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The Time: Thursdays, 9:00 PM, The CW
Nikita is a former assassin from the shadowy government agency, Division, which recruits young people from troubled backgrounds and turns them into spies and killers. Nikita was such a recruit, a beautiful and deadly eliminator, until she escaped and went underground. Re-emerging after three years, she’s now a rogue operative who vows to bring down her former employers. The head of Division, Percy, is resolved to finding and terminating Nikita to prevent that from happening. He tasks Nikita’s former trainer, Michael, to see to it. In the meantime, Percy and Division go about business as usual: recruiting and training new operatives, including Thom, Jaden, and the newest, Alex.
- Maggie Q as Nikita
- Lyndsy Fonseca as Alex
- Shane West as Michael
- Aaron Stanford as Birkhoff
- Ashton Holmes as Thom
- Tiffany Hines as Jaden
- Melinda Clarke as Amanda
- Xander Berkeley as Percy
The Episode: “Pilot”
After three years of being underground after her escape from Division
and her subsequent targeting by them, Nikita re-emerges with a new
mission of her own design: the destruction of her former employers and
their operations, and the liberation of its recruits. Not some
half-cocked revenge spree, but rather a calculated plan that involves
some inside help and possible backing from an interested but as yet
unseen third party, Nikita’s mission kicks off with her revealing her
presence (blatantly at a party in one instance), kidnapping of a former
colleague, and the attempted prevention of a key assassination. Meanwhile, a
glimpse of the experience Nikita underwent is seen through the eyes of
a new Division recruit, Alex.
The comparisons are going to be obvious with Nikita: Alias, Dollhouse, Dark Angel, and of course the Peta Wilson TV version from the early ’90s. With ground that’s been well tread upon by other spy programs, films and several iterations of this particular franchise, Nikita was definitely going to have to change things up with this outing. In that regard, it succeeds – to a degree – even though some of the choices made in the construction of the show could come back to become issues for it down the road. However, the show doesn’t entirely succeed in distinguishing itself from its predecessors in terms of crafting a pilot that isn’t almost overlaiden with exposition nor establishing a unique tone that isn’t derivative.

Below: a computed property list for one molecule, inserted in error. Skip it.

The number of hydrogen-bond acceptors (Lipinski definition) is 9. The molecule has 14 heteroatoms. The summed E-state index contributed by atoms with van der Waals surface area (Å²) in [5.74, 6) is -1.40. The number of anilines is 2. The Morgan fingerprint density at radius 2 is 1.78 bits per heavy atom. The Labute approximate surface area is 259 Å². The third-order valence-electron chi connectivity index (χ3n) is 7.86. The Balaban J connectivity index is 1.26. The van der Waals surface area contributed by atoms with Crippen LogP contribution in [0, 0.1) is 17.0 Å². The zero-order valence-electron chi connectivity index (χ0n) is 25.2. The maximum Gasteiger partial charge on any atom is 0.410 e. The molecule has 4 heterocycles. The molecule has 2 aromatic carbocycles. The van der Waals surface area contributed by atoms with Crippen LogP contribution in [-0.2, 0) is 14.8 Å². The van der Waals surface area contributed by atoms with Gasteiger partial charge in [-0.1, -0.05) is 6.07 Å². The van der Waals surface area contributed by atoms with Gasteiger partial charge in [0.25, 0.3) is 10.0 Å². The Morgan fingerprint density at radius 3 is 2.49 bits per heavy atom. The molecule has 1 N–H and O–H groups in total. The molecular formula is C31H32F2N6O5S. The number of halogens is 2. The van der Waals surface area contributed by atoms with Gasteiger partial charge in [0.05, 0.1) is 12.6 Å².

Concerning the casting, star Maggie Q is certainly easy on the eyes, especially in an establishing mission involving a red bikini. But she doesn’t always look at ease when having to carry scenes without handing someone their gall bladder. The lithe former model is capable of handling the action scenes as well, but some of the fighting looked unconvincing at best. Nikita is also quite dour, and doesn’t have the luxury of the double life that allowed Jennifer Garner to stretch herself in her portrayal of Sydney Bristow away from SD-6. Lyndsey Fonseca is fine as Alex, and her arc is a pretty clever way to see the inner workings of Division without retreading Nikita’s origin story. I hope that they find a way to avoid the pitfalls with Alex that the benchmark show, Alias, ran into in Season 5 with the inclusion of Rachel Nichols and focus being taken away from Sydney.
Shane West is making a departure as Nikita’s former trainer, Michael, and looks like he might finally be breaking out of the type that looks like he could still head up a High School Musical-type flick. Nice to see Xander Berkely back in government service after that unfortunate plutonium incident. Although I do hope for a bit more sleaze from his Percy. Melinda Clarke slinks her way through her Amanda role quite nicely (and shapely). Aaron Stafford is serviceable as Birkhoff, but nowhere near as memorable as a certain Marshall Flinkman. Probably good that the producers didn’t try to either, but Nikita could benefit from a little levity to break up the mood now and then.
Division itself is more boot camp than a Club Med dollhouse. It’s no wonder that they haven’t been able to hunt down Nikita yet, though. If the organization is populated by guys who’ll fall for a certain ruse at a graveside so easily, they’re going to continue to have a tough time at eliminating her. Security is also a bit lax, concerning some certain e-mails that revealed a twist in the show that, admittedly, was unexpected.
Overall, Nikita didn’t dazzle the way the premiere of Alias did nearly 10 years ago. And aside from a surprise or two, went about as expected: just okay. It should benefit from the Vampire Diaries lead in and actually held its numbers last night from that show steadily throughout its hour. If it can be cognizant of how its going to be compared to similar shows that came before and find new answers to old formulas, it may have potential. But that wasn’t entirely evident from the pilot.